But as the malady proceeds, even this temporary mitigation of suffering from the agitation of the limbs is denied. The propensity to lean forward becomes invincible, and the patient is thereby forced to step on the toes and fore part of the feet, whilst the upper part of the body is thrown so far forward as to render it difficult to avoid falling on the face. In some cases, when this state of the malady is attained, the patient can no longer exercise himself by walking in his usual manner, but is thrown on the toes and forepart of the feet; being, at the same time, irresistibly impelled to take much quicker and shorter steps, and thereby to adopt unwillingly a running pace. In some cases it is found necessary entirely to substitute running for walking; since otherwise the patient, on proceeding only a very few paces, would inevitably fall.
In this stage, the sleep becomes much disturbed. The tremulous motion of the limbs occur during sleep, and augment until they awaken the patient, and frequently with much agitation and alarm. The power of conveying the food to the mouth is at length so much impeded that he is obliged to consent to be fed by others. The bowels, which had been all along torpid, now, in most cases, demand stimulating medicines of very considerable power: the expulsion of the fæces from the rectum sometimes requiring mechanical aid. As the disease proceeds towards its last stage, the trunk is almost permanently bowed, the muscular power is more decidedly diminished, and the tremulous agitation becomes violent. The patient walks now with great difficulty, and unable any longer to support himself with his stick, he dares not venture on this exercise, unless assisted by an attendant, who walking backwards before him, prevents his falling forwards, by the pressure of his hands against the fore part of his shoulders. His words are now scarcely intelligible; and he is not only no longer able to feed himself, but when the food is conveyed to the mouth, so much are the actions of the muscles of the tongue, pharynx, &c. impeded by impaired action and perpetual agitation, that the food is with difficulty retained in the mouth until masticated; and then as difficultly swallowed. Now also, from the same cause, another very unpleasant circumstance occurs: the saliva fails of being directed to the back part of the fauces, and hence is continually draining from the mouth, mixed with the particles of food, which he is no longer able to clear from the inside of the mouth.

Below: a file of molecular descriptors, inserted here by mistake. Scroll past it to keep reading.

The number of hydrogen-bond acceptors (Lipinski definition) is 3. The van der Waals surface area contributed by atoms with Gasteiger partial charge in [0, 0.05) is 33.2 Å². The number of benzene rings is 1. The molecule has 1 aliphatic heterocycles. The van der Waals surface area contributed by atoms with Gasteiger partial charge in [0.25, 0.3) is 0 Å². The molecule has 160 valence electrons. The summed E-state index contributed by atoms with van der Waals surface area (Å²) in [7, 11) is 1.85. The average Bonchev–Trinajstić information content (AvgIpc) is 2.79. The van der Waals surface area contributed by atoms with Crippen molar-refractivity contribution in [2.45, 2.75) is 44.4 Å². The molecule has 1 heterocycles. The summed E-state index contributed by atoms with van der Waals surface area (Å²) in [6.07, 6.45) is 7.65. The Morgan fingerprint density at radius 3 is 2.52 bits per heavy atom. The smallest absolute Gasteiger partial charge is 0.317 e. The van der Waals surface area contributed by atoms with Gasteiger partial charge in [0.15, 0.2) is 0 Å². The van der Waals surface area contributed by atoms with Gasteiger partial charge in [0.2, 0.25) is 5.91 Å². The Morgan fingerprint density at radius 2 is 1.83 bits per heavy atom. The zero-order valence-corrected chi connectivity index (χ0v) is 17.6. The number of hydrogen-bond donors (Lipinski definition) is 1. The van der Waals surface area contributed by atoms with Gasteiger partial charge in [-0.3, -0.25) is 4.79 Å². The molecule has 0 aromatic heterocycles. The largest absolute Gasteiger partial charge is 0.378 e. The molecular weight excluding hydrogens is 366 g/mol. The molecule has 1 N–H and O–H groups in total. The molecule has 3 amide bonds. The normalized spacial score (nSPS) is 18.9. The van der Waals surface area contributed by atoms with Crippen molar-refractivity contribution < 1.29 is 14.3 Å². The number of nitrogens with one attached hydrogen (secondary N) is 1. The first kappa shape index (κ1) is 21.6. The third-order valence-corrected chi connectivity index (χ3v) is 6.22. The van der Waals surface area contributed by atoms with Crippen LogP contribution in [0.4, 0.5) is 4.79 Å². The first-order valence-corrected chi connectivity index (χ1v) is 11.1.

As the debility increases and the influence of the will over the muscles fades away, the tremulous agitation becomes more vehement. It now seldom leaves him for a moment; but even when exhausted nature seizes a small portion of sleep, the motion becomes so violent as not only to shake the bed-hangings, but even the floor and sashes of the room. The chin is now almost immoveably bent down upon the sternum. The slops with which he is attempted to be fed, with the saliva, are continually trickling from the mouth. The power of articulation is lost. The urine and fæces are passed involuntarily; and at the last, constant sleepiness, with slight delirium, and other marks of extreme exhaustion, announce the wished-for release.